Founded by Hrant Dink and his friends in 1996, Armenian daily newspaper Agos defined its mission as to reclaim linguistic, cultural and historical values that make up the Armenian identity, pass them on to next generations, learn about Armenians living in Turkey and integrate them into society, get their issues on the public agenda in Turkey and find solutions to their problems. Agos is an important milestone, because it is the first newspaper that has been published both in Turkish and Armenian in the Republican period. In 1999, Agos moved its offices to the Sebat Apartment Building located in Osmanbey, Istanbul. Over time, the office has become an important gathering place for Armenians from Turkey and abroad, other minority members, researchers, students and journalists. Agos represented a hope for a more democratic Turkey. Moreover, as Agos published on issues about Armenians and other minorities in Turkey that have been rendered invisible, and about the suffering after 1915 and its contemporary effects, it encouraged all groups that demand the development and implementation of policies against human rights violations faced by all minority groups.
Hrant Dink, who was the editor-in-chief of Agos since its establishment, had been the target of hate speech in the national press because of his articles and several court cases had been filed against him since 2004.A news report on Ataturk’s adopted daughter and Turkey’s first female combat pilot Sabiha Gökçen published in Agos’s February 6, 2004 issue with Dink’s signature was the starting point for the intense period of court cases even though this article never became a court case. Titled ‘Sabiha Hatun’s secret’, the news report stated that Gökçen was of Armenian origin and had relatives in Armenia. Armenian citizen Hripsime Sebilcian Gazalian from Antep claimed that Gökçen was an Armenian orphan adopted from an orphanage and that she was her niece.
Following the publication of this news report, the Secretary General of Turkish General Staff issued a strongly-worded statement. Right after this, Hrant Dink was called to the Istanbul Governorate and given a warning in the presence of members of the National Intelligence Organization. Furthermore, Hrant Dink became a target of a right-wing media campaign with the accusation that “Hrant Dink denigrated the Turkish identity” along with some excerpts which were carefully selected from an eight-part article series. In the court case launched against Dink for ‘publicly insulting and degrading Turkishness,’ even though the experts’ report stated that there was nothing that would constitute a crime, Hrant Dink was given a six-month prison sentence. In the first hearing of the court case, nationalist groups chanted slogans of hate and threat and threw coins and pens to Hrant Dink and his lawyers. Besides, a couple of newspapers continued to target Dink and Agos. Lastly, Dink was charged with ‘denigrating Turkishness’ as per Article 301 of the Turkish Criminal Code because of the article titled ‘1 Vote against 301’ published in the July 21, 2006 issue of Agos. Following a period during which he had been the target of nationalists’ threats, the protests of nationalist groups using threats and hate speech, as well as court cases, Hrant Dink was shot to death in front of the Sebat Apartment Building on January 19, 2007.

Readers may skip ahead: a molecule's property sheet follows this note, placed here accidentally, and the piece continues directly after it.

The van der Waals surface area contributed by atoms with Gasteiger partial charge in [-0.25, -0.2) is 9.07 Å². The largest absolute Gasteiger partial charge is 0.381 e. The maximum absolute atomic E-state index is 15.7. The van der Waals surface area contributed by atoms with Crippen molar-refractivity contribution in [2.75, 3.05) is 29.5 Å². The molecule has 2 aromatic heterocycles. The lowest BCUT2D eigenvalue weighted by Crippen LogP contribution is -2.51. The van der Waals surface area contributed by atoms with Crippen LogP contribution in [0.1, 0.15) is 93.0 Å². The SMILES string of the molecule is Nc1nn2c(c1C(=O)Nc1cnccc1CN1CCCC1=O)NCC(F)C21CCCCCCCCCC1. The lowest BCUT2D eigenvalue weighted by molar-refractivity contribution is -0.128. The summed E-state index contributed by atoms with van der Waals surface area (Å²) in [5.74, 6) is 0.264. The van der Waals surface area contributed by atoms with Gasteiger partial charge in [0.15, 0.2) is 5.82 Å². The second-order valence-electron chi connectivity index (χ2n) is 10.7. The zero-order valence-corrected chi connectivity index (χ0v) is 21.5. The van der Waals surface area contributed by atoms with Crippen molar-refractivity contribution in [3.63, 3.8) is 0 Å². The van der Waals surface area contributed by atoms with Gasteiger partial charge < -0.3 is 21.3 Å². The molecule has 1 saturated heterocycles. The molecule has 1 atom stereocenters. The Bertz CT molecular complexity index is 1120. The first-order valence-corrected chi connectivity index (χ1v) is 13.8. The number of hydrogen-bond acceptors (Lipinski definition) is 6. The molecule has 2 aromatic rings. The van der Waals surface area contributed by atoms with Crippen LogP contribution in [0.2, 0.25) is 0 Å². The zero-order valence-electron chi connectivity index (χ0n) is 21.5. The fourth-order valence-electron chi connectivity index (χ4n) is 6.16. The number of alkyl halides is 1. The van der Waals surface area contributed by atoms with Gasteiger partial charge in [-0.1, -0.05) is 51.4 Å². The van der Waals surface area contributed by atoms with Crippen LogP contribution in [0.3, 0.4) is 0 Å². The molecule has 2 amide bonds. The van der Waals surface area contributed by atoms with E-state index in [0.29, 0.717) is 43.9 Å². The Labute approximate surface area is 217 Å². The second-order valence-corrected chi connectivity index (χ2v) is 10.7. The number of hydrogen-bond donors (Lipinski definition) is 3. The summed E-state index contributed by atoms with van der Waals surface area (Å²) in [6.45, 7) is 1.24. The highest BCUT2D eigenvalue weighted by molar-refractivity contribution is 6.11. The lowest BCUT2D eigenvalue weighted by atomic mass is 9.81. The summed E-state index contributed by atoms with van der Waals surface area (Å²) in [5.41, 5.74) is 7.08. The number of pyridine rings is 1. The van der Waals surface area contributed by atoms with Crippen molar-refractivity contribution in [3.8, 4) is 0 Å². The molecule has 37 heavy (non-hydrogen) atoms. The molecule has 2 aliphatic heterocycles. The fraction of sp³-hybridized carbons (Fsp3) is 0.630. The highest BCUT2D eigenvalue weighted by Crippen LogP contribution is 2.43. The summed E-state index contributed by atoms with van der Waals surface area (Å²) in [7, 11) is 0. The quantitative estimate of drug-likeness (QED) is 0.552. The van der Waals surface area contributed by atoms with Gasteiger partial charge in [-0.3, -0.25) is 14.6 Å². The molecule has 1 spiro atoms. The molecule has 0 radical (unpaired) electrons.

Following the murder, which has sparked major protests, ten thousands of people marched with the slogan “We are all Armenians, we are all Hrant Dink.” Every year on January 19, large crowds continue to come together in front of the Sebat Apartment Building, which has become “a site of conscience” since that day, and call for the murder case to be solved and those involved to be punished, and demand justice for Hrant and all of us. Hrant Dink’s murder case is still ongoing.
Hrant Dink Foundation was founded in 2007 with the aim of continuing Hrant Dink’s struggle, contributing to the protection and development of human rights, minority rights and cultural rights to support non-nationalistic and non-racist historical research, and maintaining and introducing Armenian culture and history in Turkey. Since then, the offices of the Foundation and Agos located at the Sebat Apartment Building has become a popular stop on the route of diaspora Armenians who come to Anatolia to discover the lands of their forbearers.